To create the ultimate air of mystery at your next costume party or black-tie event, nothing creates more of an impression than a full-face mask. And what better way to get people talking than by taking your inspiration from one of DC Comic’s most controversial anti-heroes – the enigmatic V from V for Vendetta.
A character defined by his menacing full-face mask, V became an unlikely mainstream pop culture hero following the release of the film adaptation of V for Vendetta back in 2005, with his unmistakable look now considered a by-word for anarchy, rebellion, and large-scale anonymous protest. The comic is a modern cult classic too, with multiple reboots over the last three decades as its themes continue to resonate with new audiences.
Originally known as a Guy Fawkes mask in homage to the instigator of the failed 17th century Gunpowder Plot, a treasonous plan to blow up the British Houses of Parliament, V’s signature full-face white mask with a painted moustache and pointy beard creates total anonymity for the wearer – perfect for Halloween parties and masquerade balls where you want to create a real air of mystery.
Traditional in its production but ultra-modern in its symbolism, the Venetian-style mask has become the go-to costume choice of comic books fans and protesters alike.
Both the original 1988 DC Comic and film adaptation of V for Vendetta portray a futuristic dystopian world where anarchist V aims to launch a revolution through terrorist acts, all while wearing the Guy Fawkes mask. In a society where minority groups are discriminated against and ultimately exterminated in concentration camps, V leads the general population to rise up against oppression and overthrown their corrupt governments. He launches his campaign of terror by urging the public to meet him at the Houses of Parliament on November 5 – the anniversary of Guy Fawkes Gunpowder Plot – the following year. In the lead up to the day, he distributes thousands of Guy Fawkes masks to encourage the people to revolt. The final scenes of the movie see thousands of anonymous unarmed citizens wearing the iconic mask marching towards Parliament, which is eventually destroyed.
In the comic version, V is the victim of experimentation in state-run camps, which results in super-fast reflexes, increased strength and improved mental capacity, but spark his vendetta against the government. Imprisoned in room number five – one of the explanations behind his name – the character shares more similarities to Guy Fawkes than just his mask, dressing in long boots and a cape for an eerie 17th-century inspired look.
The film picks up after V’s escape from the camp, when he claims to remember nothing about his troubled past, but still retains the superhuman powers bestowed on him by his inhumane treatments that form the focus of the comic book narrative.
Although V is a terrorist, creator of the comic David Lloyd says he’s happy to see the iconic Guy Fawkes mask being used as a symbol of protest against injustice after he visited one of the Occupy Wall Street protests – one of the first to use the mask to symbolise large-scale anti-establishment protest. And since the film’s release, each November 5 has been claimed by ‘hacktivist’ group Anonymous, organisers of the Million Mask March. Just like in V for Vendetta, the group encourages people, via social media, to don the Guy Fawkes mask and march on seats of power – whether that’s Government, banks or industry, to protest against perceived injustices. The movement has inspired marches in cities across the world, with the London event growing in size and popularity every year.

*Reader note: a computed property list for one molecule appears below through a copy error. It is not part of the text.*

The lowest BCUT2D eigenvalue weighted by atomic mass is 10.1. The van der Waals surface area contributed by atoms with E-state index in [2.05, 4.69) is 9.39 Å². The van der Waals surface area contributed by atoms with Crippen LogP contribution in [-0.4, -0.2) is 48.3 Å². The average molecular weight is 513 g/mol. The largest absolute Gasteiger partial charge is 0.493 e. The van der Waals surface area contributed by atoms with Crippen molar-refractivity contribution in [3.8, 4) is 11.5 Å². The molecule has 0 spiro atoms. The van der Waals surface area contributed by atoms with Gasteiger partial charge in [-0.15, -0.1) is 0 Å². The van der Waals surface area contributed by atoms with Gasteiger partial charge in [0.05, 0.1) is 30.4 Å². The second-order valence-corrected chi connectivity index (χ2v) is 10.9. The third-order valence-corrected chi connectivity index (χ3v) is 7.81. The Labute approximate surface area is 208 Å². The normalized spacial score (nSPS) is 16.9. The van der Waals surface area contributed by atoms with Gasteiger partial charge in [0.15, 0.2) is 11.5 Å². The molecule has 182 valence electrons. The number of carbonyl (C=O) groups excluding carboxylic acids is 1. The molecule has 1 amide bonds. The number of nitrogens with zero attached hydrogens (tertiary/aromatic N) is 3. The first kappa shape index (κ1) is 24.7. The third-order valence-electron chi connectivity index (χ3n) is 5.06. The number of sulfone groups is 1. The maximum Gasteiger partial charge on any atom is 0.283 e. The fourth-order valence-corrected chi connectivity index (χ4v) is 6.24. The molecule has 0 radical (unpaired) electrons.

Co-creator Alan Moore is equally pleased that his story has had a lasting impact on society. In an interview with British newspaper The Guardian he said: “I suppose when I was writing V for Vendetta I would in my secret heart of hearts have thought: wouldn’t it be great if these ideas actually made an impact? So, when you start to see that idle fantasy intrude on the regular world it’s peculiar. It feels like a character I created 30 years ago has somehow escaped the realm of fiction.”
If you’re inspired by V’s sense of justice and want to recreate the look for your next event, it’s a relatively simple look, once you have your mask. Like many DC Comics characters, V’s look is dominated by the mask that hides his identity, set against a dark, simple outfit that can easily be created on the high street, for minimal expense.
For a comic-inspired look, pair your Guy Fawkes mask with a jewel coloured pointed collar shirt, short cape and tight-fitting trousers, finished off with a long, fringed wig if you want to stay true to character. The big screen incarnation is less 17th century, more ninja, with all black, close fitting clothing, a flowing cloak and wide brimmed hat. Describing himself as “everyman”, V’s style is all about fading into the background and becoming indistinguishable in a crowd.
While recreating V’s look might be relatively simple, the Guy Fawkes mask does have its downside, as V for Vendetta star Hugo Weaving discovered. Despite production teams attempting to capture his lines with a microphone fitted inside the mask, it’s rumoured that all Weaving’s lines had to be re-recorded in a sound studio and over-dubbed once filming was complete, because the mask muffled his voice. So, if you’re at an event where you need to chat, you might need to remove your mask over dinner, though you might want to keep talk to a minimum if you’re trying to conceal your identity.
Whatever the occasion, a full-face Guy Fawkes mask inspired by V for Vendetta is sure to make a lasting impression.